Safe Work Australia research reveals only eight percent of construction workers use adequate sun protection, putting the vast majority at higher risk of skin cancer.
The danger associated with ultraviolet (UV) radiation is as commonly known in the construction industry as the danger associated with exposure to silica dust, yet only a handful are using adequate skin cancer prevention methods, according to the Australian Work Exposure Study.
The Survey assessed the typical work activities and relevant controls (i.e. safety measures) of 459 construction workers to estimate their exposure to 38 known or suspected carcinogens. Of those surveyed, 63 percent are technicians and trade workers, 19 percent labourers and 10 percent machine operators and drivers.
In total, 86 percent of workers were determined to have probable exposure to solar UV radiation. Of these, 64 percent were deemed to have high exposure rates due to working outdoors.
These figures are much higher than those related to other prominent carcinogens, including environmental tobacco smoke (59 percent), crystalline silica (38 percent), diesel engine exhaust (37 percent), wood dust (36 percent) and lead (24 percent). Yet only eight percent of construction workers who operated outside for four or more hours a day employ adequate protection measures – sunscreen, a hat, protective clothing and adequate shade – for at least half of this time. Considering that Australia sees some of the most extreme UV radiation levels in the world, that's a significant concern.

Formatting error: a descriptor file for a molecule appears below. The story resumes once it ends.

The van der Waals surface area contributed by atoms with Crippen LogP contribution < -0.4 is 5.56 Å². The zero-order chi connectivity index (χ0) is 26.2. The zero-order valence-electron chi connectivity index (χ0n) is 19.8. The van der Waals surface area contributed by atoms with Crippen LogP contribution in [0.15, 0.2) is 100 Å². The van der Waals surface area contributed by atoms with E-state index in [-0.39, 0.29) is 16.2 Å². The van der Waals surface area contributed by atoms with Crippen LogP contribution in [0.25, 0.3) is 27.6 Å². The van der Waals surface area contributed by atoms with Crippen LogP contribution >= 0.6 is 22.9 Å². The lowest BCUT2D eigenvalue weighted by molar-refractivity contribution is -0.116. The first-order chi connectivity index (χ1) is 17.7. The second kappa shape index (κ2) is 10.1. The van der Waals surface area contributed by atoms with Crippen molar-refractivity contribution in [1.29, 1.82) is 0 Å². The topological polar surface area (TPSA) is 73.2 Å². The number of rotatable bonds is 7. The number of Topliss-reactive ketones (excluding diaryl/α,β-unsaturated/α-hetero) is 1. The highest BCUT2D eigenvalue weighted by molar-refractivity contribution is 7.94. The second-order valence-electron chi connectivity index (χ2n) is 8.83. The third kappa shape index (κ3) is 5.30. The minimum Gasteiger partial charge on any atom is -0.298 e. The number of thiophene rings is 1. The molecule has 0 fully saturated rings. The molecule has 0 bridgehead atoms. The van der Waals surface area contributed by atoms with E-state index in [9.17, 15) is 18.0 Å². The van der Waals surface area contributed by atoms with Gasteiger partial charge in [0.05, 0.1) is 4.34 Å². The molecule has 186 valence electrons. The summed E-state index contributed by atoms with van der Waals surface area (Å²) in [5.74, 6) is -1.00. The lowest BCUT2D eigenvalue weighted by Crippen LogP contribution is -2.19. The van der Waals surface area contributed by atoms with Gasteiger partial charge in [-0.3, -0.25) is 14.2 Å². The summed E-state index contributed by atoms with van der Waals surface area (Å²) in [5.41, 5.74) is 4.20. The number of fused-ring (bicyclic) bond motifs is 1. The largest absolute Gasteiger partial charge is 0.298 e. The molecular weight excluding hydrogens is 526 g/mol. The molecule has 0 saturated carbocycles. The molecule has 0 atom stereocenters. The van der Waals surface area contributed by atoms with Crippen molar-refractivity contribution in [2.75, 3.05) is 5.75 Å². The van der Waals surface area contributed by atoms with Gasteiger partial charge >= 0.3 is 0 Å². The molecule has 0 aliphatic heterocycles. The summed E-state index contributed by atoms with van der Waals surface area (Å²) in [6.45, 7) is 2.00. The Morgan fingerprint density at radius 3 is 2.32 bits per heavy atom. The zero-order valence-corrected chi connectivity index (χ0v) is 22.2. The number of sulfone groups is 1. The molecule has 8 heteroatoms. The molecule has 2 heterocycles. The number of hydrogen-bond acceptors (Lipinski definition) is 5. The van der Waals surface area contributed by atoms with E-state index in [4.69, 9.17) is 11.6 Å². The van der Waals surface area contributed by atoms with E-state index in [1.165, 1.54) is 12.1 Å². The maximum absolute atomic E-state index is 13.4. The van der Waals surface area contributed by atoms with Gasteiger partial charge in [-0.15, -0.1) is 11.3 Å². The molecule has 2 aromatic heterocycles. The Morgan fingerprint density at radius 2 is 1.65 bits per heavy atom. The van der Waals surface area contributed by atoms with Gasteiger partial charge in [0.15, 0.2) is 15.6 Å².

"Many construction workers may not think of UV as a carcinogen when compared to the likes of tobacco smoke, silica and diesel fumes. However, it’s really important to remember that just because you can’t see, smell or feel UV radiation doesn’t mean it isn’t dangerous," says Heather Walker, chair of Cancer Council Australia's National Skin Care Committee.
"In many ways this makes UV more of a threat as it’s hard to know when your skin is being damaged until it’s too late."
Peter Vine understands this. While working as a carpenter, he has been diagnosed with skin cancer twice – first with stage 3 melanoma on his shoulder in 1986, then on his back in 2010.
"I’d work for hours at a time on site with my shirt off. I was constantly in the sun unprotected. The first diagnosis was a real wakeup call and I was forced to change my sun habits after that. I think it’s important for guys on the worksite to know that nobody is immune from skin cancer."
Australia has the highest rate of skin cancer in the world, with outdoor work proving a primary cause. Approximately 200 melanomas and 34,000 non-melanoma skin cancers are attributed to outdoor work annually.
Walker shares five ways in which outdoor workers can protect themselves from UV radiation:
- Slip on protective clothing that covers as much skin as possible
- Slop on SPF30 or higher, broad spectrum, water resistant sunscreen. Reapply every two hours
- Slap on a broad brim hat
- Seek shade or reschedule work to avoid peak UV times, and
- Slide on sunglasses.
For more information, visit sunsmart.com.au/dontwait
Image: Yancy Min via Unsplash.com